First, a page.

Possibly the most thorough report on this meeting that you will read
By L.A. Williams
Christian Action League
March 23, 2018
Just over a month after a 19-year-old former student killed 17 people at a Parkland, Florida high school, a group of Tar Heel lawmakers spent much of Wednesday questioning experts about the state of North Carolina’s schools and brainstorming ways to reduce the risk of a similar tragedy here.
Amid talk about armed security guards, hardening perimeters, digital monitoring and a host of other ideas, it was the shortage of mental health services and, at an even more basic level, the fact that hardly anyone seems to be mentoring children anymore, that was most striking.
“The reason our schools are not safe anymore has little to do with funding, but more to do with a philosophy of education that denies transcendent truth and morality. Generally speaking, the youngsters are not getting anything for the soul at home or school,” said the Rev. Mark Creech, executive director of the Christian Action League, after hearing the newly formed House Select Committee on School Safety grapple with what he called “a nearly impossible task.”
“The problem goes deep. School shootings are reflective of cultural rot. It’s time we woke up as a society and realized that if hell is in our hearts, no place can be made or kept safe,” he said.
Addressing ways in which society has failed its children, Caroline Daily, vice chair of the NC Safer Schools Task Force, told the committee that she knew there was a problem when fewer than half of the students surveyed at the middle school where she teaches said they felt like they had even one adult in the school that they could go to with a problem.
The plan she developed in response, Student Tutoring And Mentoring Program (S.T.A.M.P.) assigns a group of students to a teacher for their entire time at the school. They meet with the educator once a week to address emotional concerns, learn about character development and discuss real-world scenarios. The result, Daily says, has been a 69 percent drop in discipline referrals at the school and an 11 percent decline in absences.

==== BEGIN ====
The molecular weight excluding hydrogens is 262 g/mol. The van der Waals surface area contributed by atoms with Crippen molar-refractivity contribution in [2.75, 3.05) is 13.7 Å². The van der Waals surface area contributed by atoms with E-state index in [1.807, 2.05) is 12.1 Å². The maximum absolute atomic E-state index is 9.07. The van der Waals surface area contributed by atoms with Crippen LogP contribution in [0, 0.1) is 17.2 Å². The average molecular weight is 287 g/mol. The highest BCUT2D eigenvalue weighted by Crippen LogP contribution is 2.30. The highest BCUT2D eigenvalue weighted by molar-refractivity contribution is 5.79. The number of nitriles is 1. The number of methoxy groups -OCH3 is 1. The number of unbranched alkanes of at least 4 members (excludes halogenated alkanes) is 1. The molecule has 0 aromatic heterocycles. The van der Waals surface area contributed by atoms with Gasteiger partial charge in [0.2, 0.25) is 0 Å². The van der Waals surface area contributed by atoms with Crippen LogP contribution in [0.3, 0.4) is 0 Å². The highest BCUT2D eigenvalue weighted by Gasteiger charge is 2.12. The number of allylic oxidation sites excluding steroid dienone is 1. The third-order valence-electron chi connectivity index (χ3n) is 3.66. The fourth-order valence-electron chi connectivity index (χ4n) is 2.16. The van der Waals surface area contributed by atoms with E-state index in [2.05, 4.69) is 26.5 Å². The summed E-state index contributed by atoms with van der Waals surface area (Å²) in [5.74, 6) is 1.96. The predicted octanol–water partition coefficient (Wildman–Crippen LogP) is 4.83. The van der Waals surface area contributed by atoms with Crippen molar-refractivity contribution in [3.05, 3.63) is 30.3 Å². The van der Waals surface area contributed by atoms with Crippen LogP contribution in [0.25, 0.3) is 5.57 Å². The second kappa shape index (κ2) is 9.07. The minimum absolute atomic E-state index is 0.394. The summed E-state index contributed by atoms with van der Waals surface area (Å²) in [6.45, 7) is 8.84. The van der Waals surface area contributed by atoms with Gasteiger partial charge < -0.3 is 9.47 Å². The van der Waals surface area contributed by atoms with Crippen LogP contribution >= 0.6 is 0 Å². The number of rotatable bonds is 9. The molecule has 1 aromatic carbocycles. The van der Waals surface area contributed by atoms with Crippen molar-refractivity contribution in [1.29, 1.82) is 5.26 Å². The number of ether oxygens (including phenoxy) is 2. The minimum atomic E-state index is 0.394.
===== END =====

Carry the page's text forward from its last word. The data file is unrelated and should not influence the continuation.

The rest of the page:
Daily said the common thread in many school shootings is that the shooter is isolated, without a peer group, without an adult advocate and without a mentor.
“S.T.A.M.P. gives the student the ability to discuss emotional needs and allows them to have at least one close mentor within the school setting,” she said. While teaching the importance of responsibility, integrity, cyber safety, citizenship, trustworthiness, perseverance and positive attitude, teachers are also listening and keeping alert for signs of trouble. Students from all three grade levels (sixth, seventh and eighth) are included in each S.T.A.M.P. “family” and students stay in the same group as they progress, which has resulted in the older students taking on leadership roles and giving advice to sixth-graders as they come into the fold.
Daily made no apologies for the instructional time that may be sacrificed for the S.T.A.M.P. discussions.
“At some point education and the ability to take these tests at the end of the year need to take a backseat, and we need to talk to these kids,” she said. “These kids are a generation where their mom has given them an iPAD and an iPhone and said, ‘Go sit over there.’ They are not getting talked to at home or at school. The blame is on us. We are not talking to the kids.”
Creech was glad to hear that Daily’s S.T.A.M.P. idea is now spreading to some other schools. He urged parents and other adults with access to children to take the approach to heart and to consider how they might help train young people in righteousness.
“We must see that students need more than academics. We must address the mind, the emotions and the will. We have to also have a means by which we address the moral and spiritual drama that takes place in a student’s soul,” he said.
Also at Wednesday’s meeting, the 41-member committee heard a report on school threats and violence from the SBI, which showed that there had been 15 shooting incidents at North Carolina schools in the past five years. The agency gave an update on the Snapchat threats, a series of rumors that spread after the Parkland massacre, and showed a chart of eight school related incidents that had to be investigated in the past month alone.
Lawmakers further learned about an app called SPK UP NC, which offers students a simple way to quickly and anonymously report bullying or other dangerous behavior. The app is being piloted in 42 schools throughout four North Carolina counties this year. The cost of expanding it to all middle and high schools is about $1,100 per school including maintenance. Total cost for all schools based on current pricing is about $1.7 million. The recurring cost for maintenance for the application is $365,000.
Kym Martin, executive director for the N.C. Center for Safer Schools, said school systems could choose how to route reports coming in via SPK UP NC.